Location: Castro neighborhood of San Francisco
Size: 1,647 square feet (153 square meters); 3 bedrooms, 2½ bathrooms
The wall of polycarbonate panels on the south side of the house, where the front door is located, filters heat and blocks views from a guest cottage across the small courtyard. Because the street-facing side has all the views toward downtown San Francisco, Marlatt organized the stairs on this courtyard-facing side.
The door at the bottom of the stairway leads to the street.
San Francisco’s planning code allows exterior extensions of up to 3 feet. Marlatt took advantage of that to add angled punch-outs oriented toward the best view. “They’re really just an interpretation of bay windows,” he says.
From a LEED point of view, the home has a lot of points just because it’s in an urban setting and close to plenty of public transportation, says Olivier Pennetier, an architect at Marlatt’s DNM Architect firm who oversaw the LEED aspects for the project. He focused a lot on energy consumption. The home is 30 percent more efficient than the minimum required by the state of California for energy consumption.
What’s LEED All About Anyway?
He sought to earn more LEED points elsewhere in the house with other careful choices, like using dense insulation, a foundation that’s 30 percent fly ash, a bamboo deck, low-flow toilets, an HRV system, minimal landscaping and low-VOC paints, and making sure the house was very tightly sealed.
See Marlatt talk more about the design of the home:
“First, I tried not to make a fool of myself and muck up this beautiful architecture,” he says. “Second, I wanted to make the client comfortable.”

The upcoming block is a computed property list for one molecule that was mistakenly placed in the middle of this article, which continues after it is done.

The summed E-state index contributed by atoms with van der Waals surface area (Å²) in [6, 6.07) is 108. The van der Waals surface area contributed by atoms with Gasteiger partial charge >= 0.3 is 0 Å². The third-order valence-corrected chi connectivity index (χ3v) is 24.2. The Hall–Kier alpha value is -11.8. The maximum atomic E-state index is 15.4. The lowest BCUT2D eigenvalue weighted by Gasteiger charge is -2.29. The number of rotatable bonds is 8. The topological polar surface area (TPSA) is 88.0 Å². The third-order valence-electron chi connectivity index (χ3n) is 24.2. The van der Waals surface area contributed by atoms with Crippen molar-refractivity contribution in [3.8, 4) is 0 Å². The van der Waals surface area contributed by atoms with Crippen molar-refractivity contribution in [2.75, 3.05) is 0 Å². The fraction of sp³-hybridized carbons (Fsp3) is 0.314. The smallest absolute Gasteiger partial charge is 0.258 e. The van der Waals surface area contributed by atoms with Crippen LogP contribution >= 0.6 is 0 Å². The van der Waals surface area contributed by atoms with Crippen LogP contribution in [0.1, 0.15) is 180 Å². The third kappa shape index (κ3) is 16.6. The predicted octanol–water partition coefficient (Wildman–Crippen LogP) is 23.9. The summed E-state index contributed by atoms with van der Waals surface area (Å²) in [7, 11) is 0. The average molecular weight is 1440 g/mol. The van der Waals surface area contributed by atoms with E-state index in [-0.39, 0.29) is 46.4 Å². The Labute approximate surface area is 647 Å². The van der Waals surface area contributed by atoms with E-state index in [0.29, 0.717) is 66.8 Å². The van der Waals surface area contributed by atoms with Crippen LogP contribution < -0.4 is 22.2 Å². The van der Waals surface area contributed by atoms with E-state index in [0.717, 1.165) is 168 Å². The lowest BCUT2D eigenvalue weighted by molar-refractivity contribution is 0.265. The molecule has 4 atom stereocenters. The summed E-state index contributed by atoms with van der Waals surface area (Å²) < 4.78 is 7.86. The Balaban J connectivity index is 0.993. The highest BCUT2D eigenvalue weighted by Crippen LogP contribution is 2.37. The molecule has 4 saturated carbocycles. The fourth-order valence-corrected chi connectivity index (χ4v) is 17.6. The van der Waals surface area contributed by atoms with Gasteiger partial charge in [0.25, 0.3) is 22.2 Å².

The windows also play a big role in earning LEED points. Fiberglass frames minimize thermal expansion, which means there’s less space for air to leak in or out, making a more efficient living space.
“We didn’t want the experience to be trendy, too faddish, but rather sophisticated, sexy, inviting and a little playful,” McCullar says. “These are tag words that we hear a lot, but this is a sophisticated structure, and we still wanted it to be inviting with touches of luxury that create a warm vibe.”
Draperies: custom, Donghia
The designer worked with a manufacturer to create the custom wallpaper. “It took several months to get the scale of the pattern and the colors just right,” he says. “I really wanted rich charcoals, bison browns, caramel and off-white ivories as a more robust version of the same colors you find elsewhere in the house.”
Wilhelm Wagenfeld lamps nod to the Bauhaus period. McCullar found the nightstands on Craigslist, had them spray painted and added new hardware. The bed is custom, by Restoration Hardware “I tried to pick the best of the best without going over-the-top or too crazy,” he says.
It’s not low maintenance either. The homeowner wanted wood floors to extend all the way into the bathroom. Because of this, he has to wipe them off frequently.
Large scale 8-inch by 16-inch tile, a frameless glass shower and a black granite tub deck maintain consistency of materials throughout the house.
Pillows: Bed, Bath & Beyond
See more about the home’s LEED goals: